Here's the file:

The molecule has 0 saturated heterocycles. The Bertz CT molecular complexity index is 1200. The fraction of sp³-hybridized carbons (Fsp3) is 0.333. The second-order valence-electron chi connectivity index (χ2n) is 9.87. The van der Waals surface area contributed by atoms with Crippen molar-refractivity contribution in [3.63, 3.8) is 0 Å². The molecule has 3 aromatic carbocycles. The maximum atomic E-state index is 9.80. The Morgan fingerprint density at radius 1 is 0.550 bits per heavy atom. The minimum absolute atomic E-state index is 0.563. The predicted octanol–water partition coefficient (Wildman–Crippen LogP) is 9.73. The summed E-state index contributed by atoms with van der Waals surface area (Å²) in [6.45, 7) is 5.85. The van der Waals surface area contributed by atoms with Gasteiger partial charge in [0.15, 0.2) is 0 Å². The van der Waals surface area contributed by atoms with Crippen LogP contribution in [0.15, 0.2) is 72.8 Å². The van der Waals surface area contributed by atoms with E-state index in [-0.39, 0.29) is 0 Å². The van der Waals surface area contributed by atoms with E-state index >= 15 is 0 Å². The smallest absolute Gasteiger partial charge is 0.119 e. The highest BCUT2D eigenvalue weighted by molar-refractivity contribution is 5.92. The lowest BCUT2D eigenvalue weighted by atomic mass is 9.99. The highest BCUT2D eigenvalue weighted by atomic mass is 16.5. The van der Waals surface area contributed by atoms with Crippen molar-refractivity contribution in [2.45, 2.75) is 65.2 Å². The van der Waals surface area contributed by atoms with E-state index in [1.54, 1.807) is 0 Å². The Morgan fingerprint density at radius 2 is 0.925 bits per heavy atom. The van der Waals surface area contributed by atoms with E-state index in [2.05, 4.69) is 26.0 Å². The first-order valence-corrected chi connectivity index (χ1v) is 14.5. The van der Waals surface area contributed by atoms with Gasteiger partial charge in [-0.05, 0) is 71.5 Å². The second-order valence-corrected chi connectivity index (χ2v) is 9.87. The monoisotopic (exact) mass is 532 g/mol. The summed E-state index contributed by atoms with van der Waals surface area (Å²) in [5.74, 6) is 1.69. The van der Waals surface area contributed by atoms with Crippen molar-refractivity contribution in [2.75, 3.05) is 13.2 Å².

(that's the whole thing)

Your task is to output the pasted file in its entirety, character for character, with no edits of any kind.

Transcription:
The molecule has 0 saturated heterocycles. The Bertz CT molecular complexity index is 1200. The fraction of sp³-hybridized carbons (Fsp3) is 0.333. The second-order valence-electron chi connectivity index (χ2n) is 9.87. The van der Waals surface area contributed by atoms with Crippen molar-refractivity contribution in [3.63, 3.8) is 0 Å². The molecule has 3 aromatic carbocycles. The maximum atomic E-state index is 9.80. The Morgan fingerprint density at radius 1 is 0.550 bits per heavy atom. The minimum absolute atomic E-state index is 0.563. The predicted octanol–water partition coefficient (Wildman–Crippen LogP) is 9.73. The summed E-state index contributed by atoms with van der Waals surface area (Å²) in [6.45, 7) is 5.85. The van der Waals surface area contributed by atoms with Gasteiger partial charge in [0.15, 0.2) is 0 Å². The van der Waals surface area contributed by atoms with Crippen LogP contribution in [0.15, 0.2) is 72.8 Å². The van der Waals surface area contributed by atoms with E-state index in [-0.39, 0.29) is 0 Å². The van der Waals surface area contributed by atoms with E-state index >= 15 is 0 Å². The smallest absolute Gasteiger partial charge is 0.119 e. The highest BCUT2D eigenvalue weighted by molar-refractivity contribution is 5.92. The lowest BCUT2D eigenvalue weighted by atomic mass is 9.99. The highest BCUT2D eigenvalue weighted by atomic mass is 16.5. The van der Waals surface area contributed by atoms with Crippen molar-refractivity contribution in [2.45, 2.75) is 65.2 Å². The van der Waals surface area contributed by atoms with E-state index in [1.54, 1.807) is 0 Å². The Morgan fingerprint density at radius 2 is 0.925 bits per heavy atom. The van der Waals surface area contributed by atoms with E-state index in [2.05, 4.69) is 26.0 Å². The first-order valence-corrected chi connectivity index (χ1v) is 14.5. The van der Waals surface area contributed by atoms with Gasteiger partial charge in [-0.05, 0) is 71.5 Å². The second-order valence-corrected chi connectivity index (χ2v) is 9.87. The monoisotopic (exact) mass is 532 g/mol. The summed E-state index contributed by atoms with van der Waals surface area (Å²) in [5.74, 6) is 1.69. The van der Waals surface area contributed by atoms with Crippen molar-refractivity contribution in [2.75, 3.05) is 13.2 Å².